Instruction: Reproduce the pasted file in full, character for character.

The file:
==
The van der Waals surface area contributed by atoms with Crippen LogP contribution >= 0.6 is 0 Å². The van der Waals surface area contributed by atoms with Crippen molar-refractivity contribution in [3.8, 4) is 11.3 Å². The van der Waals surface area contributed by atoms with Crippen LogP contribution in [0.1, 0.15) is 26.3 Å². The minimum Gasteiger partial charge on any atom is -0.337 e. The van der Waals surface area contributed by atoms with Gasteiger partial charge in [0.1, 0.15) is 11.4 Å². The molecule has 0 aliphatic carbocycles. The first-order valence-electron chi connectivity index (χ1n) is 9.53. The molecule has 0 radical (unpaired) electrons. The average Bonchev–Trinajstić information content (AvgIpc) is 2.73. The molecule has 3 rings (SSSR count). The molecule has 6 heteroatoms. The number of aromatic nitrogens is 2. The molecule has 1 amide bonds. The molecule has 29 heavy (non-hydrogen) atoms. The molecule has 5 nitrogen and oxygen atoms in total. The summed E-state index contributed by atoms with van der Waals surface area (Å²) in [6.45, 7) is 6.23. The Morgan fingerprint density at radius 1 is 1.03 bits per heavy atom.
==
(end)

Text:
The van der Waals surface area contributed by atoms with Crippen LogP contribution >= 0.6 is 0 Å². The van der Waals surface area contributed by atoms with Crippen molar-refractivity contribution in [3.8, 4) is 11.3 Å². The van der Waals surface area contributed by atoms with Crippen LogP contribution in [0.1, 0.15) is 26.3 Å². The minimum Gasteiger partial charge on any atom is -0.337 e. The van der Waals surface area contributed by atoms with Gasteiger partial charge in [0.1, 0.15) is 11.4 Å². The molecule has 0 aliphatic carbocycles. The first-order valence-electron chi connectivity index (χ1n) is 9.53. The molecule has 0 radical (unpaired) electrons. The average Bonchev–Trinajstić information content (AvgIpc) is 2.73. The molecule has 3 rings (SSSR count). The molecule has 6 heteroatoms. The number of aromatic nitrogens is 2. The molecule has 1 amide bonds. The molecule has 29 heavy (non-hydrogen) atoms. The molecule has 5 nitrogen and oxygen atoms in total. The summed E-state index contributed by atoms with van der Waals surface area (Å²) in [6.45, 7) is 6.23. The Morgan fingerprint density at radius 1 is 1.03 bits per heavy atom.